This program will load and display GWBASIC/QUICKBASIC BSAVE graphics files.
I 2002, I wrote a C++/SDL program which would read the BSAVE file format I used to save the graphics from my late 80s/early 90s DOS BASIC games.
And in 2016 I re-wrote this program in C#/WinForms so I can view these files again. However, this version is complete. My original C++ version only viewed TDP EGA format files, but this one will view TDP, FNT, standard GET fragments, and both EGA and CGA format.
Basically, it can view everything up to my mid-90s Pascal/Assembler era games, where I switched from CGA/EGA to using exclusively MCGA graphics mode (320x200 256 colors).
BSAVEs are just dumps of DOS memory, usually inside the BASIC memory space. GWBASIC and QUICKBASIC use the same format.
The first byte is always 0xFD. This is the magic number for a BSAVE file. A header then follows.
- Base Segment (ushort)
- Base Offset (ushort)
- Length of data (ushort)
I can safely ignore the segment/offset numbers. These were direct pointers into BASIC memory space for the variable which was saved, so I do not care about that.
TDP is full-screen EGA format used in my PantherTek/Turing Degree games.
TDP stands for Turing Degree Picture.
TDP is 10 GET fragments, each 320x20 pixels. So each GET should be 3204 bytes (320/2 = 160 bytes per scanline, x20 scalines for 3200 bytes plus 4 for GET header).
BASIC code to load and display a TDP:
DIM TDP(16020) (BLOAD it) FOR I = 0 TO 180 STEP 20 PUT (0, I), TDP(((I \ 20) * 1602)) NEXT
So if TDP, len should be 32040 bytes. 10 GET fragments should follow, exactly 3204 bytes each and with a pixel size of 320x20.
Why did I design this full-screen format this way? I don't recall, other than something to do with GET/PUT causing GWBASIC heap issues if I tried to grab too much screen memory at once.
This is a standard GWBASIC/QUICKBASIC GET/PUT screen fragment, dumped straight to disk via BSAVE command.
Example on how to save one under SCREEN 7:
FragmentSize% = INT(CINT(15/2) * 15) + 4 GET (0, 0)-(14, 14), Fragment% DEF SEG = VARSEG(Fragment%(0)) BSAVE "Filename", VARPTR(Fragment%(0)), FragmentSize% DEF SEG
Internally, a GET fragment is just a 4-byte header (Width, height) plus raw pixel data.
Pixel format is usually straight-up dump from video RAM. There are no indicators in the GET data structure itself to tell you what kind of format it is in. It's just assumed you will have issued the proper SCREEN command so the video memory format matches what's in the BSAVE file.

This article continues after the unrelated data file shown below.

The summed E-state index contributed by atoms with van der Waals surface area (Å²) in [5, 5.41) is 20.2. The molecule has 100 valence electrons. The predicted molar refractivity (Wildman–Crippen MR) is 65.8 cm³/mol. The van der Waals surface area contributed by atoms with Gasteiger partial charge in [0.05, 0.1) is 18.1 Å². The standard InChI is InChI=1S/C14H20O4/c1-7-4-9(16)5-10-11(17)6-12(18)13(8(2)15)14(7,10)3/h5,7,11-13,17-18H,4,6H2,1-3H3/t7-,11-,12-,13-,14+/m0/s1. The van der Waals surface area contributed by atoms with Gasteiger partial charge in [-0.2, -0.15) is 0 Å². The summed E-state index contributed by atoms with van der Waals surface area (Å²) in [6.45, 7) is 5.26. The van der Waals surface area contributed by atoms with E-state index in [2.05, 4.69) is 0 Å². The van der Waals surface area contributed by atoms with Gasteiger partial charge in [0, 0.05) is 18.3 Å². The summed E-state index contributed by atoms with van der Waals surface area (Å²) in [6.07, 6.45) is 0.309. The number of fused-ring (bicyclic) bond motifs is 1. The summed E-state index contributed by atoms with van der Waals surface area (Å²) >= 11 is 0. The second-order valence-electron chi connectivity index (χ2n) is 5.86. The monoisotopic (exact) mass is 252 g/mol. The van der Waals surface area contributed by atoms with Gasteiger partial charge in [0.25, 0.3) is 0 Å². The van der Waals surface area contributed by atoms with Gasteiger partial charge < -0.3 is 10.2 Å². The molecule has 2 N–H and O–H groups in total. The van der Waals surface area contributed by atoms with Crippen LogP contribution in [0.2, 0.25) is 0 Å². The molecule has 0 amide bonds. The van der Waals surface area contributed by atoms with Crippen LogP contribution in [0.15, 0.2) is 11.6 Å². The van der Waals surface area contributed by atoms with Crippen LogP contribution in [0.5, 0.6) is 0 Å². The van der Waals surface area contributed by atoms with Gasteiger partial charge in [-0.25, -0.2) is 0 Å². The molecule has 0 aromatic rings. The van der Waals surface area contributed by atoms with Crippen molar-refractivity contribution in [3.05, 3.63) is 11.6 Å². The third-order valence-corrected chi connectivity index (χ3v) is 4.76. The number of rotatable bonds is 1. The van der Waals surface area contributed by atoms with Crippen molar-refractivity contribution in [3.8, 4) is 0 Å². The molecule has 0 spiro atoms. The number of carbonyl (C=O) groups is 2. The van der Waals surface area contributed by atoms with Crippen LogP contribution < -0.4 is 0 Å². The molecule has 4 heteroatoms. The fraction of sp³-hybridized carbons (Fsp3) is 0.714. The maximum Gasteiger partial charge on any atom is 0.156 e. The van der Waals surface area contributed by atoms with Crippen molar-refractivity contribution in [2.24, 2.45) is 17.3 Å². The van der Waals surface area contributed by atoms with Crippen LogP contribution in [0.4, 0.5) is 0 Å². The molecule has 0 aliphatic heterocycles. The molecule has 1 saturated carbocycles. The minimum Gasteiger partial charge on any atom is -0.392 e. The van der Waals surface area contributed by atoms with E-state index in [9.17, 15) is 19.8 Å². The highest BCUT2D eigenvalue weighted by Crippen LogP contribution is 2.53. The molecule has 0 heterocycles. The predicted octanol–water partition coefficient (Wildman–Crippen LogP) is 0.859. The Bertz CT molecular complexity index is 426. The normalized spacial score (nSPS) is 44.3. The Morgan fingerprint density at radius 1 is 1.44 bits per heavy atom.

EGA is 4-bits per pixel, 2 pixels per byte. Data is non-linear, in 4 planes. Each plane represents one RGBI bit.
CGA is 2-bits per pixel, 4 pixels per byte. Data is linear. (Internally, CGA is banked in two interlaced frames, accessible as different even/odd planes, but GWBASIC/QB seems to hide that from us and just lets us write linearly.)
Unused bits are padded to get us up to byte boundaries. These will always be zero.
Note: Some of my array calculations were off in my original games, or I re-used arrays which were larger than strictly necessary for saving the data, so there will be extra data padding at the end of some my BSAVEs. So the fragment length cannot be trusted to be close to the required size. (It will always be at least the minimum required size, and this checks that.)
Another note: CGA width is double in fragment header, so divide it by two when in CGA format.
EGA Plane Dump
I don't use many of these types of images, but they are B&W single-bit plane dumps from EGA memory. They are not GET fragments.
They are decoded the same as EGA GET fragments, except that they only have just one plane's worth of data, so they have a fixed plane width of 40 bytes per scanline.
It's not easy to detect these dumps. At the moment, they are detected if the data length is exactly 8000 bytes. So far this simple check works, as I rarely saved very big GET fragment sprites.
FNT EGA font
Data length of 2340 bytes, arranged in 65 characters of 8x8 GET fragments (each 36 bytes in length).
Each GET fragment is just a 8x8 chunk of EGA memory.
I used FNTs in a lot of my early EGA games. The character set is really simple: Just A-Z 0-9 with punctuation and no lower case.
VGA Linear Dump
These are pretty straight forward. They are just 64000 byte dumps of VGA memory at 0xA000 while in Mode 13 (ie: chained linear mode).
Palette is stored in a seperate .PAL file.
Currently not decoding these, as I can only remember one time I used this format before I switched to the PGF format with my VGA-era games. (PGF = PantherTek Graphics Format, which was an indexed chunked binary format.)